How ed-tech turbocharges active learning in schools

Remote learning forced teachers to give kids more responsibility for, and ownership of, their education
By: | May 19, 2021
Grant Hosford, codeSpark

Grant Hosford, codeSpark

Active. Hybrid. Remote. Distance. Autonomous. Asynchronous.

Approaches to learning in our school system are ever-expanding and often confusing, especially for parents who have enough on their plate trying to ensure homework is done and grades are good. However, thanks to an otherwise tumultuous year, educators and experts now know more about effective ways to teach than ever before.

Starting last March, schools scrambled to find the best ways to teach students stuck at home, hoping to make sure students didn’t fall behind. This unprecedented disruption came with a silver lining—unprecedented permission to move beyond outdated learning strategies and experiment with new approaches.

States and districts were forced to chart their own course, adopting a wide variety of teaching strategies along the way and allowing us to see which modern strategies were working and which were not. One concept that’s been a winner during the pandemic is…. active learning.

Fortunately, active learning is exactly what it sounds like. Instead of students passively listening to hours of lectures in a traditional classroom setting with note-taking and hand-raising, active learning focuses on concept reinforcing activities.

New learning independence

Stepping away from a classroom setting and into remote learning forced teachers to give kids more responsibility for, and ownership of, their education. They also had to find ways to reinforce key concepts that didn’t involve endless Zoom sessions that would cause students to tune out.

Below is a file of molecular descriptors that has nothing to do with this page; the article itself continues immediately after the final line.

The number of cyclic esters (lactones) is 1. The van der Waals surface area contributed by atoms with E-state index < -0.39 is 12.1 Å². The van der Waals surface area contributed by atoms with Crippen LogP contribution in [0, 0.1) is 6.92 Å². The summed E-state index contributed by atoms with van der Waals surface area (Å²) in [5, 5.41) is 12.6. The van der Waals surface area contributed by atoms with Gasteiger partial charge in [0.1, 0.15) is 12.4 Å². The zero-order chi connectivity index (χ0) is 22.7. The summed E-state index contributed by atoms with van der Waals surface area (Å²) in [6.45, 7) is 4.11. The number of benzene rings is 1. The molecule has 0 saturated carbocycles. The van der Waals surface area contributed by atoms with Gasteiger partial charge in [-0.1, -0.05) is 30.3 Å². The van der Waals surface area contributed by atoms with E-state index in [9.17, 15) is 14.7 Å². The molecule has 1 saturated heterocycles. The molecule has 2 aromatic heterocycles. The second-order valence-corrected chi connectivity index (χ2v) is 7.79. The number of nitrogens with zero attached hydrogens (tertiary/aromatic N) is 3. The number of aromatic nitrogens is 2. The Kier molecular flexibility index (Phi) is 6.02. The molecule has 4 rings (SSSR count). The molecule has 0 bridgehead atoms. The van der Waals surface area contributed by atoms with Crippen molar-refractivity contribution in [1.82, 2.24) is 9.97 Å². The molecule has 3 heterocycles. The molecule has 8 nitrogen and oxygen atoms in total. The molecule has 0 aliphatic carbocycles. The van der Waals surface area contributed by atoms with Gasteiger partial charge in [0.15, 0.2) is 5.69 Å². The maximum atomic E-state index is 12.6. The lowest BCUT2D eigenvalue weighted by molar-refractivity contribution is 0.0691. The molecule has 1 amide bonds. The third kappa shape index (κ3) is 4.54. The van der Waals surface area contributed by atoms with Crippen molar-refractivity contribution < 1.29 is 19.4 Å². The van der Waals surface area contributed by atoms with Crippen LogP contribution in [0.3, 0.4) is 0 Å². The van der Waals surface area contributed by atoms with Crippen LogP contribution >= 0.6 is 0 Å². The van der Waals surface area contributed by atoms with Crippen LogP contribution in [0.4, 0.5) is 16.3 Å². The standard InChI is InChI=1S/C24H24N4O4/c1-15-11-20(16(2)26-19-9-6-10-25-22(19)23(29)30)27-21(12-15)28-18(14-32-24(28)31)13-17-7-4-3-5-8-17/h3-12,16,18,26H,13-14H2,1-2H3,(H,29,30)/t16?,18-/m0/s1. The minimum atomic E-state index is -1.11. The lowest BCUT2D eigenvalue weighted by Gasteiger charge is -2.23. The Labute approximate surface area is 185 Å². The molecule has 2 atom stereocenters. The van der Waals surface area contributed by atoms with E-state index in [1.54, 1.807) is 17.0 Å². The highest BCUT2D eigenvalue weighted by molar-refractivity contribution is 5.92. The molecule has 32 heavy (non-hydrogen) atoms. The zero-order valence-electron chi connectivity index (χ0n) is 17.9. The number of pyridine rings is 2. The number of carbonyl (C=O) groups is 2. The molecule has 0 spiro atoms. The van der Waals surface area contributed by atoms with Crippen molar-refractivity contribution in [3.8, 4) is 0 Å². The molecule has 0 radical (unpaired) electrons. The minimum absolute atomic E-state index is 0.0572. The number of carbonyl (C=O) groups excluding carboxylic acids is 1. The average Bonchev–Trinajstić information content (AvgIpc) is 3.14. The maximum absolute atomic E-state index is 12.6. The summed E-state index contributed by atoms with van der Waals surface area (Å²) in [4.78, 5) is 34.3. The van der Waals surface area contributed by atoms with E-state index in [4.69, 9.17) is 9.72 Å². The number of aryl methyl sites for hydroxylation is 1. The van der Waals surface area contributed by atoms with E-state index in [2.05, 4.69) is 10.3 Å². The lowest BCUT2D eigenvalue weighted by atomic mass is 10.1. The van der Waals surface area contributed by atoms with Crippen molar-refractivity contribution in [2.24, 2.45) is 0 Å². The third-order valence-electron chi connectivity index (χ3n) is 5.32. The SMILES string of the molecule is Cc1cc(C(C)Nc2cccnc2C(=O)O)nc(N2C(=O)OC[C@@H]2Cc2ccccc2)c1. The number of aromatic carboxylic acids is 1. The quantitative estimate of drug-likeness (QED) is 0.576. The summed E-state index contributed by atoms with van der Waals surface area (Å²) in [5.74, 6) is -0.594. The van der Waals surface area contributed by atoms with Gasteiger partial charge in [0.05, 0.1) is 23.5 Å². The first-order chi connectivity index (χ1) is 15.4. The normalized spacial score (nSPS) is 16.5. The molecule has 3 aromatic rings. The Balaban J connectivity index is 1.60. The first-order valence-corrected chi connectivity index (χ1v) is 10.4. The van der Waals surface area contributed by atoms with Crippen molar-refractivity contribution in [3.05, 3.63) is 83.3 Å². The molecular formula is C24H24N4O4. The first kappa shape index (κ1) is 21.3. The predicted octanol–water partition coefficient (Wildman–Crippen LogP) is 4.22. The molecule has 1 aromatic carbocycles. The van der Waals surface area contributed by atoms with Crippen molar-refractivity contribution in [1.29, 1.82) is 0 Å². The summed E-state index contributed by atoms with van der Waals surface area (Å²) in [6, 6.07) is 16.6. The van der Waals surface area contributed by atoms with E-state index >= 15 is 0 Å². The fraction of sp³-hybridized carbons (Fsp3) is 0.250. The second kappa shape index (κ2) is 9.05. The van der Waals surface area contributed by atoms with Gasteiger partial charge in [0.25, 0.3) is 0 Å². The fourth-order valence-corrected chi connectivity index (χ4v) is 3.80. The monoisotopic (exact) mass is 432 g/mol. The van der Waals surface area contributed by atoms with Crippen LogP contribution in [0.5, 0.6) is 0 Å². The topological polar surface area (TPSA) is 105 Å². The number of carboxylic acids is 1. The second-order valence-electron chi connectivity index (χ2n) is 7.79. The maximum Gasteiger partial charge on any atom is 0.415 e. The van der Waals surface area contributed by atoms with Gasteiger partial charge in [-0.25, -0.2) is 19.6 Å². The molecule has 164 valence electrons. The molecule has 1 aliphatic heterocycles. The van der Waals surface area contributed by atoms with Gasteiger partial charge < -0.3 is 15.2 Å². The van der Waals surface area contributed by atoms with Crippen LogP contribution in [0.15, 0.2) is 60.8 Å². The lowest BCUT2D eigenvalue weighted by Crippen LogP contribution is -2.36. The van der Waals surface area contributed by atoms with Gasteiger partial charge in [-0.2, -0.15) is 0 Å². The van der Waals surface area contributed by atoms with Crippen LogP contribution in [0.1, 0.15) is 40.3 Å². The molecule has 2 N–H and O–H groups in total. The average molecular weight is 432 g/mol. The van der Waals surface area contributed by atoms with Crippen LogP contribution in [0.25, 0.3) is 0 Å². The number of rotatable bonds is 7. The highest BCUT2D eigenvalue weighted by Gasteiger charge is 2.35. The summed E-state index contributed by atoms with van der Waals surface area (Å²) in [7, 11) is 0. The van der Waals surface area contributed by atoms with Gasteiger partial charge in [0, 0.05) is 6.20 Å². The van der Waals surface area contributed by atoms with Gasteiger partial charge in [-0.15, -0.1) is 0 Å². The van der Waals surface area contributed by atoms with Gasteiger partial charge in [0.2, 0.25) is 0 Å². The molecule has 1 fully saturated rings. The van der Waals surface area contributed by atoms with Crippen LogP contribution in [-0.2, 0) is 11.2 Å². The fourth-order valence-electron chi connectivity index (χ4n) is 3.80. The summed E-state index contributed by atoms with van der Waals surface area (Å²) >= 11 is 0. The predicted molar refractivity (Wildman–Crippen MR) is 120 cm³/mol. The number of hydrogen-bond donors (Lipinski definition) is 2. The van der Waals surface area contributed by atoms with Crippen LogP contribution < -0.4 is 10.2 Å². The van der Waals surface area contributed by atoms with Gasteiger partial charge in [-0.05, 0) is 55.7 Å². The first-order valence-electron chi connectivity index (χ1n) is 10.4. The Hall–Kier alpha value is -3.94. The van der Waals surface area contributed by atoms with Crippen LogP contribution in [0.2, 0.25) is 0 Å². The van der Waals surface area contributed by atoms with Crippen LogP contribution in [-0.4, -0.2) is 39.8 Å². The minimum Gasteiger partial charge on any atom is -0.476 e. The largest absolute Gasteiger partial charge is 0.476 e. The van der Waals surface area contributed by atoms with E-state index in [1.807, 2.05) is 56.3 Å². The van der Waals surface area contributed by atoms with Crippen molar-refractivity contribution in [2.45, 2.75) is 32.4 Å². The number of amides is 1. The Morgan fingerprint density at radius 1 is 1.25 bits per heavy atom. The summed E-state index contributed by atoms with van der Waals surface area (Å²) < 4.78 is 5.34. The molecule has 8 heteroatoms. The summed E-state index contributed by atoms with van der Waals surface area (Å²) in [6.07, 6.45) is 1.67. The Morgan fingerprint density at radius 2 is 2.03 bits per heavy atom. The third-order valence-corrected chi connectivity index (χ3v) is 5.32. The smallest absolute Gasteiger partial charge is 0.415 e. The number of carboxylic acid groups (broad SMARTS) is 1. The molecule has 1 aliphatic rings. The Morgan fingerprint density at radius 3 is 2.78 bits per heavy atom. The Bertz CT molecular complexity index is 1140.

This new independence and freedom to be creative accelerated absorption of materials and helped kids become more invested in their work.

Technology can and should play a significant role in active learning. During the pandemic, teachers and educators have successfully used ed-tech platforms to increase participation and engagement in the virtual classroom.

Instead of taking notes and listening quietly, students are encouraged, through technology, to participate in collaborative problem solving, provide peer support and actively share ideas. In addition, creating curriculum focused on active participation and collaboration clearly mitigated the very real, “Zoom fatigue,” that everyone has felt at some point since the onset of lockdown.

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Helping students adapt to distance learning is just one benefit of active learning. According to a study at Harvard, students who engage in active learning actually perform significantly better than students who just listen to their teacher lecture in class.

Although students do not always realize active learning is helping them better absorb and apply new concepts, the success of this method is clear to both teachers and parents when they see how much it helps students improve their grades and test results.

A fantastic learning accelerator

As we prepare to return to the classroom and/or adopt some form of hybrid learning, how can we ensure the past year’s learnings don’t go to waste? It will take a strong will, and administration support, to make sure we don’t instinctively “return to normal” since we now know that “normal” is not good enough!

And while we need further research on the details of successful active learning strategies it would be a huge mistake not to incorporate known best practices immediately. COVID-19 has reinforced that technology is a fantastic learning accelerator when used properly and a great way to encourage active learning models in the classroom no matter where students are.

There are more hurdles ahead for America’s educators as we navigate this “new normal.” But we can combine our hard-earned knowledge from the past year with a system that supports collaboration and active learning, we can move forward with confidence. We know it works, now let’s make it happen.

Grant Hosford is the CEO and co-Founder of codeSpark.

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